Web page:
Every castle of any size had its own Chapel, either as part of the main castle or as a separate building on the grounds. Religious life was very important to the medieval and renaissance English. It was usual to attend several services each day, and to spend almost all day on Sunday in church or at private prayer. The English were part of the Roman Catholic church until King Henry VIII made himself head of the church in 1534, and the Church of England evolved to become England's official religion.
May there always be work for your hands to do.
May your purse always hold a coin or two.
May the sun always shine upon your window pane.
May a rainbow be certain to follow each rain.
May the hand of a friend always be near to you and
May God fill your heart with gladness to
May the road rise up to meet you.
May the wind always be at your back.
May the sun shine warm upon your face,
and rains fall soft upon your fields.
And until we meet again,
May God hold you in the palm of His hand.
For this new morning with its light,
For rest and shelter of the night,
For health and food, for love and friends.
For everything Thy goodness sends,
We thank Thee, dearest Lord. Amen.
Lord, be Thou my constant Guide,
Lead me all the way,
Till I reach Thy home at last,
Nevermore to stray. Amen.
Saint Ferdinand/King of Castile & León
1199 - 1252
King Ferdinand III of Spain is credited with uniting the Spanish kingdoms of Castile and León, and promoting the spread and preservation of Catholicism, due to his reconquest of much of Andalucía, including the city of Seville, from the Moors during his reign. He was canonized for these accomplishments by Pope Clement X in 1671.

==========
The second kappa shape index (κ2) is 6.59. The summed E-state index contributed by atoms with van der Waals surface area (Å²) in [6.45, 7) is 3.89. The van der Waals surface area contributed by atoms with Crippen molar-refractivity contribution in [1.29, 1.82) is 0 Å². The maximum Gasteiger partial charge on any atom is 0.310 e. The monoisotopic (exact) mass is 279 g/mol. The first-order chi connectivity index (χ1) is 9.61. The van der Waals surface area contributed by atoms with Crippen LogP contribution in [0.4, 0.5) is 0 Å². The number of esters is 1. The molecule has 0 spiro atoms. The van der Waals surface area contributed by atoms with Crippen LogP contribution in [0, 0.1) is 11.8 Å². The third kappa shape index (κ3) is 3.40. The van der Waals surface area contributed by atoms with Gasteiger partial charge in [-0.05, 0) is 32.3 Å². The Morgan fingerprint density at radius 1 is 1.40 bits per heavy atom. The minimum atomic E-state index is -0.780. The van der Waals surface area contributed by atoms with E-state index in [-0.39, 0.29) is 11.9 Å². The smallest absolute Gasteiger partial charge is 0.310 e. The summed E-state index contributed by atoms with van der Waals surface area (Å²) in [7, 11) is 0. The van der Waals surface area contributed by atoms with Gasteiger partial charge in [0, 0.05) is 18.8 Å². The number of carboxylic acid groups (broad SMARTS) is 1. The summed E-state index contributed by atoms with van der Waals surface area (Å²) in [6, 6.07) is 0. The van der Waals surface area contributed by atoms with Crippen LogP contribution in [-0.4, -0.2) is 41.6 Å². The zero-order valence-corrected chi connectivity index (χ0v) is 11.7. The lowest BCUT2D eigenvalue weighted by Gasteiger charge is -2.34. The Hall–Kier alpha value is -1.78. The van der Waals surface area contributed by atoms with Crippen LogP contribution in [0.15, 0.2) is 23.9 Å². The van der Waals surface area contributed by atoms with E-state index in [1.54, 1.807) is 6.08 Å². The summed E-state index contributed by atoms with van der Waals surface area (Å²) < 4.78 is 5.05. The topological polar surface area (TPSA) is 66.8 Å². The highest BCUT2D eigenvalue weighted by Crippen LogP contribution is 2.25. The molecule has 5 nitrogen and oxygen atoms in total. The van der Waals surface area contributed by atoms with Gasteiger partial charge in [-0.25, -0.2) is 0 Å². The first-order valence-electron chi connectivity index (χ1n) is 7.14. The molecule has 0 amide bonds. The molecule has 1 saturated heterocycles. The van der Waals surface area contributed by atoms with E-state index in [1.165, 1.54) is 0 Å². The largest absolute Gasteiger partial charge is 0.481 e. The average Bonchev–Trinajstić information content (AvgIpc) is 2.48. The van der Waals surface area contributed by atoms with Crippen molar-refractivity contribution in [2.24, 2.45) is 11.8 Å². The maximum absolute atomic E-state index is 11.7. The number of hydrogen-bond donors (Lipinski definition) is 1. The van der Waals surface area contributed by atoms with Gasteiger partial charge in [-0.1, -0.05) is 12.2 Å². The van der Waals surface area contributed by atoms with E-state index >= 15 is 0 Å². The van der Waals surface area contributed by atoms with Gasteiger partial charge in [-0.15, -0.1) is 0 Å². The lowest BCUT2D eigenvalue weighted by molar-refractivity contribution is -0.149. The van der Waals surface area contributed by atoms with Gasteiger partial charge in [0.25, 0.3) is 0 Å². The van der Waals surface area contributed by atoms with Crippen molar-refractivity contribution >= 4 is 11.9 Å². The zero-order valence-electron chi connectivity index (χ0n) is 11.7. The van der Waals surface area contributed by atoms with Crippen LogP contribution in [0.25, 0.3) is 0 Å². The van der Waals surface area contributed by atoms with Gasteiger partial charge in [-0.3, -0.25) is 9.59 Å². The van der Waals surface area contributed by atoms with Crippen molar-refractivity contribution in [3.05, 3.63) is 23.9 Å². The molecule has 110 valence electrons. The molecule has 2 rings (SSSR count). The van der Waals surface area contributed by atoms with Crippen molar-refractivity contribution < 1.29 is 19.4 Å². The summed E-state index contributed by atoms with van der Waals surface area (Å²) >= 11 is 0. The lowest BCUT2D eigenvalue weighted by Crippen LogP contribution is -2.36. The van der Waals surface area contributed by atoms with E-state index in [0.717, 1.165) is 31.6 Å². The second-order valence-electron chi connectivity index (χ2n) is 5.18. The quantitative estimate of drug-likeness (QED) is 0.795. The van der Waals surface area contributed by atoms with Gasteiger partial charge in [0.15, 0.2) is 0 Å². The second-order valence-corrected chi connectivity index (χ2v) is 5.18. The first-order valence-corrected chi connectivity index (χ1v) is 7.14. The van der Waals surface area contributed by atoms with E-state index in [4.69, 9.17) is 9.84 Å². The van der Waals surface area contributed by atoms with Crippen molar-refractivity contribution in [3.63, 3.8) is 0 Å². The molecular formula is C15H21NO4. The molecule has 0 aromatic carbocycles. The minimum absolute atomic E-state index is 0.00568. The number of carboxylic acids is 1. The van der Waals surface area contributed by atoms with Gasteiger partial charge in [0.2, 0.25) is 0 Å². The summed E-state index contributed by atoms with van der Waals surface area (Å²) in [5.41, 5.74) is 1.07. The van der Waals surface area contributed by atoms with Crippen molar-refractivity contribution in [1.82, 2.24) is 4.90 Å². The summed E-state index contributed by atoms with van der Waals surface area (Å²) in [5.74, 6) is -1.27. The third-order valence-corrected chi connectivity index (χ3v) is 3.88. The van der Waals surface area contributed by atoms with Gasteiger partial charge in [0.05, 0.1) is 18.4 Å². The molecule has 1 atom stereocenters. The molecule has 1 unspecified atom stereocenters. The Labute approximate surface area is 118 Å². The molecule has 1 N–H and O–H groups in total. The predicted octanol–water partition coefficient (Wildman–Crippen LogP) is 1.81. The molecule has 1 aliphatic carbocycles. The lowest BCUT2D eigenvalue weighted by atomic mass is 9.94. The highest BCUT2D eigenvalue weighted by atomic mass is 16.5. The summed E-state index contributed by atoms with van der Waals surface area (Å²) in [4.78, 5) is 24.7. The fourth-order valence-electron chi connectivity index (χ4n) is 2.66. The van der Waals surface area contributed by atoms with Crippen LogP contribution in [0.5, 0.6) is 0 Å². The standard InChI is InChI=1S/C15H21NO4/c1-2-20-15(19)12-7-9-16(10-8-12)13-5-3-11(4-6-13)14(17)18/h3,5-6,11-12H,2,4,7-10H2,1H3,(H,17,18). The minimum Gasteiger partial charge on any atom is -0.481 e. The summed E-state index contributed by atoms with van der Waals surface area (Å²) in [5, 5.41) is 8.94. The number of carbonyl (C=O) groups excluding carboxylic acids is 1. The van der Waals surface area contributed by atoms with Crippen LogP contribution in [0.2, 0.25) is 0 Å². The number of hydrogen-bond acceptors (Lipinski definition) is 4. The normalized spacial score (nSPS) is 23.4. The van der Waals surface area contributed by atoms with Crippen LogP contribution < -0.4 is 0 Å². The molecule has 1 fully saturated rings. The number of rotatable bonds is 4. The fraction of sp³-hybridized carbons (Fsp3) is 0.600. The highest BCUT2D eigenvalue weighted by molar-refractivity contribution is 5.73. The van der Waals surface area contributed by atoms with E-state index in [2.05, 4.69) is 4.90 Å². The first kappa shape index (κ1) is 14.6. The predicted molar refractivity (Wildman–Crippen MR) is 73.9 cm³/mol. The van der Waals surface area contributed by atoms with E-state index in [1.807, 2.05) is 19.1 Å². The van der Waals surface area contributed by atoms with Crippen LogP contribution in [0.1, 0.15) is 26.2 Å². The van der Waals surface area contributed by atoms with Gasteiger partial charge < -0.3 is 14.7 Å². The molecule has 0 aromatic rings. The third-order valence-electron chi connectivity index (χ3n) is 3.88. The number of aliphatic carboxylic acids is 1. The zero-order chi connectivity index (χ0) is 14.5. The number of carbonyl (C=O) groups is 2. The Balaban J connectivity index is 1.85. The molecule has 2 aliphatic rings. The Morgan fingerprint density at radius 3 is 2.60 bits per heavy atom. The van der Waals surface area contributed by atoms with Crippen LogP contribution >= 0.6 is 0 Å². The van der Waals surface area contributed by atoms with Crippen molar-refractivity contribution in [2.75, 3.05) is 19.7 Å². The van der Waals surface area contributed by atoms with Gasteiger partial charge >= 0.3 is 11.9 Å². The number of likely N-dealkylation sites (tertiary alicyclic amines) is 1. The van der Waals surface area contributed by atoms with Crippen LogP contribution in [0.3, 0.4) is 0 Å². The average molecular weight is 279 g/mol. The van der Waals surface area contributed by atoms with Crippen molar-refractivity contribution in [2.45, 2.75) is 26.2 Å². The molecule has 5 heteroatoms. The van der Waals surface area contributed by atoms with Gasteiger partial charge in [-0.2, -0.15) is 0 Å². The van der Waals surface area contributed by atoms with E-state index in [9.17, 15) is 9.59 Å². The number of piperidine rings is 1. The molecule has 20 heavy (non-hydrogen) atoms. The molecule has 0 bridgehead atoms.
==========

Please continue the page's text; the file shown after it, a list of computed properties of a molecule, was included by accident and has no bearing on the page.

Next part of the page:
Statue of San Fernando in la Plaza Nueva, Seville, Spain
Prior to any knowledge of my genealogy, while I was living in Spain in 1985, I went to the cathedral in Seville on San Fernando's saints day, May 30th. I went because I had heard that this saint, who was entombed in the cathedral, is brought out every year on his saint's day so that believers and skeptics alike can file through the dark recesses of the cathedral and view, under a glass shield, the "uncorrupted" body of Ferdinand (who is actually my 22nd great-grandfather!). Out of curiosity, my friend and I went and waited in line for about half an hour to get the chance to walk by the casket. To me, the body looked pretty shriveled and leathery, but I suppose not as bad as you would expect after the passing of 750 years. Believers claim it is evidence of his sainthood that he did not decompose as a regular mortal.
The Body of King Fernando III, San Fernando
Cardinal Wolsey from "The Tudors" series